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Cox Fuel Tank repair / retrofit Empty Cox Fuel Tank repair / retrofit

Post  David_Stack on Sun Nov 03, 2013 1:49 pm

Good Afternoon All;

Trying to get a recently acquired Super Chipmunk airborne...

Can not get a lengthy engine run, and I believe a major cause is that the factory plastic tank is leaking around the seam joining the top and bottom halves (large air bubbles form in the fuel line from the tank to the engine).

Will an external application of plastic cement around the seam likely seal it, and if not, is there a better approach? (I realize I'll likely have to soak the tank in Isopropyl or another solvent to ensure all the fuel/castor is gone before attempting a repair)

Failing that, is there a commercial tank that is properly vented and the correct physical size to fit within the fuselage in the spot the factory tank resides?

Thanks in advance,
Dave
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Post  Ken Cook on Sun Nov 03, 2013 1:56 pm

David, I had a tank from a dragster that leaked as the top was a seperate part. This was the red plastic. The advice I'm offering may work or may melt your tank. My thoughts are that the plastic used is probably a ABS plastic. I would think if cleaned properly a PVC glue may just do the trick. It worked for my dragster tank, BUT it was a red plastic that was slightly more flexible than the white plastic in the Chip. So my thoughts are, try and use silicone which may work but it might not as well. If it doesn't it can be peeled off and the other option can be chosen. Plastics are funny and sometimes some things work and some don't. I know of no commercially available tank that would work. I'm quite sure though a Perfect tank of some type could be easily modified to work. It really wouldn't be a big deal to rework a Perfect tank as the tubing they provide isn't the correct size anyhow and the tubing should be copper and not brass. Taking out the old pipes and redoing them is really quite simple. Just use the proper solder and cleanliness is of the utmost importance next to a quality soldering iron. Ken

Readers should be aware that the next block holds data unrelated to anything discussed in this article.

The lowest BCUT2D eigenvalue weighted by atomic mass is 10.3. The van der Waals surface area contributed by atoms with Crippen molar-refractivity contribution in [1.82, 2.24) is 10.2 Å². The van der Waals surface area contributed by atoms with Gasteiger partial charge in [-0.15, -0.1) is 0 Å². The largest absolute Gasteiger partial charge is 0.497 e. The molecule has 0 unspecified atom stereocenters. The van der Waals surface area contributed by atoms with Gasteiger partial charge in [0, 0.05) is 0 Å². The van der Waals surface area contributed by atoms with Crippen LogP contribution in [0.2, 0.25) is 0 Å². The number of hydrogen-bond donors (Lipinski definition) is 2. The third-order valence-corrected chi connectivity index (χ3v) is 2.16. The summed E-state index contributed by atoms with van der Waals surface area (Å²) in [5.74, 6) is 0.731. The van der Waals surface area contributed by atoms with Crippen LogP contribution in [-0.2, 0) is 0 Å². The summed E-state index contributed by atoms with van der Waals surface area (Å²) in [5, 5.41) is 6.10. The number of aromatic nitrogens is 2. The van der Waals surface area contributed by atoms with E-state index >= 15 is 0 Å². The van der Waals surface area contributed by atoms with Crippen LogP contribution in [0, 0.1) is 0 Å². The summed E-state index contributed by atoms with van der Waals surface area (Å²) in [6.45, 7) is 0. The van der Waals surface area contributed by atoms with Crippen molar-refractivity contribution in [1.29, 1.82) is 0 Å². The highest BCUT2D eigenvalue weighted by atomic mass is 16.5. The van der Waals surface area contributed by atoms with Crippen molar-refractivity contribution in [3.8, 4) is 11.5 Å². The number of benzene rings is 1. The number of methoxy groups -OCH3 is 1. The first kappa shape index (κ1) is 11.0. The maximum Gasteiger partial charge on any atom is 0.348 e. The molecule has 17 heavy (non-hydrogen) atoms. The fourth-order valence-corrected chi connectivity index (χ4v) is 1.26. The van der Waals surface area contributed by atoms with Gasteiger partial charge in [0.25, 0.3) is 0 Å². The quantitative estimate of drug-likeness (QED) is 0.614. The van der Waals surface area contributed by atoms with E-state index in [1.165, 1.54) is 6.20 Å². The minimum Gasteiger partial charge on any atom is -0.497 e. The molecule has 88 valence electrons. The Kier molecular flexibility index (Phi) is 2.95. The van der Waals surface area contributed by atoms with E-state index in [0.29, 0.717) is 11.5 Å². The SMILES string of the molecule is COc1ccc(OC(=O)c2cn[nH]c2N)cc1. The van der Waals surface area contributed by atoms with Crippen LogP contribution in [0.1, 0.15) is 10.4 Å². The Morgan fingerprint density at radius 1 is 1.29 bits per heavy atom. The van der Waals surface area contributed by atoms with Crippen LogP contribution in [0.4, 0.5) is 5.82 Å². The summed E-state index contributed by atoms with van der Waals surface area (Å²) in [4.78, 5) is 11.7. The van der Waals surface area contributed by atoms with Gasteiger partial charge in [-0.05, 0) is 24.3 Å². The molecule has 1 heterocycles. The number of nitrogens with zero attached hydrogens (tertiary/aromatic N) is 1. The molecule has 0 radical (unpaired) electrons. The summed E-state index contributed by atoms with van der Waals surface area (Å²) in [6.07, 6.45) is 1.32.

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Post  jsesere on Sun Nov 03, 2013 3:19 pm

Take some thin fiberglass cloth cut into strips and build a shell around the old tank. You can use epoxy instead of fiberglass resin to hold it all together. I fixed a Stuka tank that way. Be sure to keep your tolerances tight.
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